Wednesday, 11 June 2014

in which I sew cushions and remember why I prefer to knit

I really should not listen to ladies on the internet who say things can be whipped up in 5 minutes. Unless they're talking about meringues. Still, it is good to tackle sewing projects periodically, if only to remind me how much I love to knit.

You'd think if I made the same mistake on every single sewing project I'd learn and get better. But no. I suspect with knitting there is much more time for me to notice I am doing things backwards and that piece is THE WRONG WAY AROUND. Anyway, I tried to channel my mum (ie competent and composed, and swearing a bit less) and eventually got there. 

Am rather chuffed with the result - finally I have done something with the fabric I printed at the workshop last month. The brown rainy fabric was in my stash and I stopped by an op shop this morning to grab a few cushions to recover. Instead I found two inserts for $1 each. Sweet!

The ladies were inspired by my morning coffee doodle, and the Billy Bragg line, "And there's you, a little black cloud in a dress"; although I made the cloud grey so it wouldn't be so dark overall. The suitcase was hard to include, not helped by the fact my little template insets stuck to the ink on the first printing and as a result all but one are blobby. Still, in my head she had a suitcase even if I can't recall the song explicitly saying she's leaving, so I wanted it there. I was rather keen on capturing an idea, or a "song image", rather than working from the aesthetic of what the sketch looked like and how the fabric would look. Given my head is full of hundreds of songs and drawing is not my strong point that seemed to work well.

In other news more worthy of a six-month wait to update, on monday I ate the first ever apple from my new apple trees (number 35 - plant mini-orchard). Tasty! I wasn't expecting to get any in the first year, and had completely forgotten one was growing. I hadn't noticed it since it was small and green so was delighted to find it ripe and ready. Can't get much fresher than this.

Friday, 17 January 2014

A New Year’s plea to the women (and the men) in my daughter’s life

Blimey it’s 2014. Time for some updates, but before that, an off-list project of mine.

Let’s start with background. While it’s true there are a complex set of influences acting to create a young person’s sense of themselves and their body, and while we live in a culture that has a toxic view of how women should look, and is shockingly pervasive in how it communicates this to girls, I believe this holds true: what YOU say still matters.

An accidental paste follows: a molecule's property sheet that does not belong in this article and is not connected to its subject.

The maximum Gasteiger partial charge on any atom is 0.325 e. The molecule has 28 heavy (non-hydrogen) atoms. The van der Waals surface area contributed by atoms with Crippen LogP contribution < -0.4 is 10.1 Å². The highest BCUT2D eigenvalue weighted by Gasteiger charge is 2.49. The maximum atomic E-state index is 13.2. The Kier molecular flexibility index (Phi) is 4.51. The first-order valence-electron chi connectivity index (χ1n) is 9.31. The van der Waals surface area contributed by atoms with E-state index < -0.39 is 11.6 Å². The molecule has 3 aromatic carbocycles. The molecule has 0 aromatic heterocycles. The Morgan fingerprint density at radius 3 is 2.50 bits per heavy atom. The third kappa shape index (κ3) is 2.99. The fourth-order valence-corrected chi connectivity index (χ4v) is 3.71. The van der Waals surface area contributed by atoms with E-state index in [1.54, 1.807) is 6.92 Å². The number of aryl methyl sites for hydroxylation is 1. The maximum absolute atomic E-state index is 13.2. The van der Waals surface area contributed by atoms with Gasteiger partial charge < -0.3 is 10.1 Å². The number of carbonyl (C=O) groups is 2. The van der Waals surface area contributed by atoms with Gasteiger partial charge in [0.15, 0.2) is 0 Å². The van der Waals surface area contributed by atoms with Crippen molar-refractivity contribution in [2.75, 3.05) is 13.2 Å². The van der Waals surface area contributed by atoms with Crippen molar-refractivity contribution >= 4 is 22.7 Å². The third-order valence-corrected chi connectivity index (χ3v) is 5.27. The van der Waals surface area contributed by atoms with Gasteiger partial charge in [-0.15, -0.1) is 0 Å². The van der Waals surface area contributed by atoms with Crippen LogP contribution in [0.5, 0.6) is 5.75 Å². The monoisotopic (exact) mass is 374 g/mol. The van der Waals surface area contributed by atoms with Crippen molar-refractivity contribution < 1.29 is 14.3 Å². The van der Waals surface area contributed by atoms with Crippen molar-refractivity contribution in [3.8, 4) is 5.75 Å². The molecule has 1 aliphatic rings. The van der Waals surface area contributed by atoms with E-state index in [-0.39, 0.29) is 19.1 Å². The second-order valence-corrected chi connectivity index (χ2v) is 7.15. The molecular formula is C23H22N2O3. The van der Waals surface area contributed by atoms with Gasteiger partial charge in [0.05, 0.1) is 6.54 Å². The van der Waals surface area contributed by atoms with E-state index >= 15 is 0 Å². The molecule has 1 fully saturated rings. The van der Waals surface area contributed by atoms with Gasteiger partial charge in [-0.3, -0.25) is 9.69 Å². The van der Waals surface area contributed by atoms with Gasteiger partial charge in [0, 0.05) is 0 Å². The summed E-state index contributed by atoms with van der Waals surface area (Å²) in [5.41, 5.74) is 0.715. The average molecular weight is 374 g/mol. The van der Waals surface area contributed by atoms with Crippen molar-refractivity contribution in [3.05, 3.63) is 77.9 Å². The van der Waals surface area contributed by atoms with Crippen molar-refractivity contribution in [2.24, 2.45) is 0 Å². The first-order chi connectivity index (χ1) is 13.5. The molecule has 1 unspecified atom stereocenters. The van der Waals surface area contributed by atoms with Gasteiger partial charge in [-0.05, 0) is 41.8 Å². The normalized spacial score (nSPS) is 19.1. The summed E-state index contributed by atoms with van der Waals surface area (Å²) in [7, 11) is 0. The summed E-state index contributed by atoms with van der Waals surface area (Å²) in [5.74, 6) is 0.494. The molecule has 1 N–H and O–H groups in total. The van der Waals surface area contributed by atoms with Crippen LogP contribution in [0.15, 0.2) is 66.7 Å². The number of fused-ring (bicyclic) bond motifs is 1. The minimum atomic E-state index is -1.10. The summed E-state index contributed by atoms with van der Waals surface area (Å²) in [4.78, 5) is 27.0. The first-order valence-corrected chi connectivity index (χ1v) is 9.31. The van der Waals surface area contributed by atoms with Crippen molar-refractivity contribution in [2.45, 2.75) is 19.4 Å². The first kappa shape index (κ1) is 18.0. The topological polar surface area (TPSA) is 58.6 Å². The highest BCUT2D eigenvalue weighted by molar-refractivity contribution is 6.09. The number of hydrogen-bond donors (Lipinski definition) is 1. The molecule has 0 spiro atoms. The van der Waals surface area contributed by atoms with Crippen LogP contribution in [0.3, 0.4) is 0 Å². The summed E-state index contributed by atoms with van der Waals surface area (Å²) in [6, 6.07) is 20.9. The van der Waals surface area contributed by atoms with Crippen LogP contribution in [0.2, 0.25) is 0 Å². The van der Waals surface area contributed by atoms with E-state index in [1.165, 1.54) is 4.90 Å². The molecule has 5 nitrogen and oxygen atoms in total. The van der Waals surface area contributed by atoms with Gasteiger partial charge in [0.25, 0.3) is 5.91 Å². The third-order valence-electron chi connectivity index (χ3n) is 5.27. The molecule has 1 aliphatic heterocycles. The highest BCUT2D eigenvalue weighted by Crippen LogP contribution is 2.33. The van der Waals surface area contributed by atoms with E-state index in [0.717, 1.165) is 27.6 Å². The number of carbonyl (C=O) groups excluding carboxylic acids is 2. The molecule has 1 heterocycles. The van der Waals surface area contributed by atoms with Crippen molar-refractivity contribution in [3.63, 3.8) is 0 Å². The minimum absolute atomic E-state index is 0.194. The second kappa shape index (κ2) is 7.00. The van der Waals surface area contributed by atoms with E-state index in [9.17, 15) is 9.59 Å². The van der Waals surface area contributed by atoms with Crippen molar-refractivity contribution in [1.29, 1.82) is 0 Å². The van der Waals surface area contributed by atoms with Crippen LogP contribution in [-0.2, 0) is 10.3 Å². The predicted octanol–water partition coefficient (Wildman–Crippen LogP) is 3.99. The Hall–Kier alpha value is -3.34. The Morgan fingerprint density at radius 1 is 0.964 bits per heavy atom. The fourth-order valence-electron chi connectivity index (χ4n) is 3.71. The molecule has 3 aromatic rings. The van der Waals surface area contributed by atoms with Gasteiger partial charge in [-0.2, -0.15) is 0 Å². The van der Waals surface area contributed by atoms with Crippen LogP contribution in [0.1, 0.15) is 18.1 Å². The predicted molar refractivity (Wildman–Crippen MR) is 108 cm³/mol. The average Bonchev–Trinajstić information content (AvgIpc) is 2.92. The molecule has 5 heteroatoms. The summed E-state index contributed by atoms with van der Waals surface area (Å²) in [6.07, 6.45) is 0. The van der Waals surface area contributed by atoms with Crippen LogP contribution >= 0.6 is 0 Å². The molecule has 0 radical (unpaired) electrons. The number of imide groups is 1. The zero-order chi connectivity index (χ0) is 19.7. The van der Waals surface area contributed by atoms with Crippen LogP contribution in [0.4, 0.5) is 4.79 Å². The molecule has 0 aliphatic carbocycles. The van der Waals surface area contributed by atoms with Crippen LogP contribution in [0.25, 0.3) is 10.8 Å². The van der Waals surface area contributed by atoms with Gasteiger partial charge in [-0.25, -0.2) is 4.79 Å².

Right now my daughter - that's her up there with the groovy sunglasses - thinks her belly is awesome. She lifts up her top and drums on it and giggles and beams with delight. It’s heartbreaking to think how soon she will start despising that belly, and other individual parts of her body, and spend the rest of her life trying to fix herself.

Research indicates that the most powerful role model for a girl’s healthy self-image is her mother. But it’s not just me under pressure to perform. My daughter has clever grandmothers, independent aunties, and energetic cousins. She is taught by kind and thoughtful carers. You are her closest female role models, and whether you realise it or not, even whether she realises it or not, she cares what you think. Of course it matters what men say about women too. But the creation of her “self voice” will be most strongly influenced by the women in her life. Your self-flagellating words will model for her how to be critical of her own body. Your comments about other women’s bodies will normalise for her that it’s ok for women to be mean when discussing each other.

We might not be able to unthink what we’ve been taught, and most of us might struggle with contradictory feelings about our bodies. That’s ok. But we choose our behaviour. We choose our words. I’m trying to do this with my daughter and I would love all the women in her life to support us. I know some of you already do this consciously with your own daughters. For everyone else, here’s some specific ideas to consider:

Don’t say negative things about other women’s bodies

This toxic behaviour may feel so “natural” you don’t even notice that you do it.

So you were out at an event and saw a woman who was quite large and you feel her fatness is somehow a vital part of the story. Don’t say it. Don’t comment on the dress or top she was wearing, and how unflattering it was given her size. Don’t say you were tempted to give her exercise tips. Philanthropic of you, I’m sure, but no. What you’re really being is unkind, while my daughter is listening.

Don’t talk about that obese couple at the supermarket who stuffed their trolley full of chips and sugary soft drinks, and how they made you feel really healthy. And how you were tempted to give them eating tips. Don’t tell us that your friend has lost weight and she looks fabulous. Don’t tell us your workmate is too skinny.